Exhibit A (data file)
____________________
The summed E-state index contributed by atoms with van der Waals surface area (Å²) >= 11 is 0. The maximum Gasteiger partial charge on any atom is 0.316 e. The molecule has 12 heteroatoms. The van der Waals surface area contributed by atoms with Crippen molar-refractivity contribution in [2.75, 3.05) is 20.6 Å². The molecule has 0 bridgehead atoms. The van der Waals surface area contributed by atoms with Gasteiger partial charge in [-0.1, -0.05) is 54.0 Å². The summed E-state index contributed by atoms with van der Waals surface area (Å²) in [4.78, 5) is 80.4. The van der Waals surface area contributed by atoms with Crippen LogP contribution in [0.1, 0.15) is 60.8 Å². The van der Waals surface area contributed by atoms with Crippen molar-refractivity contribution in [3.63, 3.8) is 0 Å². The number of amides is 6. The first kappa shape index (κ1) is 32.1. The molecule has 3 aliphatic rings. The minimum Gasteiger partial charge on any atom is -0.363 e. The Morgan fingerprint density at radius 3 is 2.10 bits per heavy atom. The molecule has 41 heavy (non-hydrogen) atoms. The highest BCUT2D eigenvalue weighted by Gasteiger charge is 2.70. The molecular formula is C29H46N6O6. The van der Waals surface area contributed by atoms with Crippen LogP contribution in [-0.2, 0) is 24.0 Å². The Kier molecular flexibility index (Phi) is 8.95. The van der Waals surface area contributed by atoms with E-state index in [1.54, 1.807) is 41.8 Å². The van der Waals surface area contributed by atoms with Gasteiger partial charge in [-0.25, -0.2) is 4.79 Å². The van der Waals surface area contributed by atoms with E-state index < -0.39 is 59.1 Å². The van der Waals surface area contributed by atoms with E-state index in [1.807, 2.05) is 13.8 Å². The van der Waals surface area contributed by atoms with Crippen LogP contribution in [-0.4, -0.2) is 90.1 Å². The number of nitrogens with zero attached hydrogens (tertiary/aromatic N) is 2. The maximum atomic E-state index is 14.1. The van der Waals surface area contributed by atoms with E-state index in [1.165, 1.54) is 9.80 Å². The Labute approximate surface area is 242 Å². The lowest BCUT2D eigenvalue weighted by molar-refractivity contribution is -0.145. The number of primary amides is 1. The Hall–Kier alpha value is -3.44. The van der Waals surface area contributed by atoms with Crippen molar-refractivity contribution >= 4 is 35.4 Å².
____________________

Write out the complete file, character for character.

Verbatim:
The summed E-state index contributed by atoms with van der Waals surface area (Å²) >= 11 is 0. The maximum Gasteiger partial charge on any atom is 0.316 e. The molecule has 12 heteroatoms. The van der Waals surface area contributed by atoms with Crippen molar-refractivity contribution in [2.75, 3.05) is 20.6 Å². The molecule has 0 bridgehead atoms. The van der Waals surface area contributed by atoms with Gasteiger partial charge in [-0.1, -0.05) is 54.0 Å². The summed E-state index contributed by atoms with van der Waals surface area (Å²) in [4.78, 5) is 80.4. The van der Waals surface area contributed by atoms with Crippen LogP contribution in [0.1, 0.15) is 60.8 Å². The van der Waals surface area contributed by atoms with Crippen molar-refractivity contribution in [3.63, 3.8) is 0 Å². The number of amides is 6. The first kappa shape index (κ1) is 32.1. The molecule has 3 aliphatic rings. The minimum Gasteiger partial charge on any atom is -0.363 e. The Morgan fingerprint density at radius 3 is 2.10 bits per heavy atom. The molecule has 41 heavy (non-hydrogen) atoms. The highest BCUT2D eigenvalue weighted by Gasteiger charge is 2.70. The molecular formula is C29H46N6O6. The van der Waals surface area contributed by atoms with Crippen LogP contribution in [-0.2, 0) is 24.0 Å². The Kier molecular flexibility index (Phi) is 8.95. The van der Waals surface area contributed by atoms with E-state index in [1.54, 1.807) is 41.8 Å². The van der Waals surface area contributed by atoms with Gasteiger partial charge in [-0.25, -0.2) is 4.79 Å². The van der Waals surface area contributed by atoms with E-state index < -0.39 is 59.1 Å². The van der Waals surface area contributed by atoms with E-state index in [1.807, 2.05) is 13.8 Å². The van der Waals surface area contributed by atoms with Crippen LogP contribution in [-0.4, -0.2) is 90.1 Å². The number of nitrogens with zero attached hydrogens (tertiary/aromatic N) is 2. The maximum atomic E-state index is 14.1. The van der Waals surface area contributed by atoms with E-state index in [1.165, 1.54) is 9.80 Å². The Labute approximate surface area is 242 Å². The lowest BCUT2D eigenvalue weighted by molar-refractivity contribution is -0.145. The number of primary amides is 1. The Hall–Kier alpha value is -3.44. The van der Waals surface area contributed by atoms with Crippen molar-refractivity contribution >= 4 is 35.4 Å².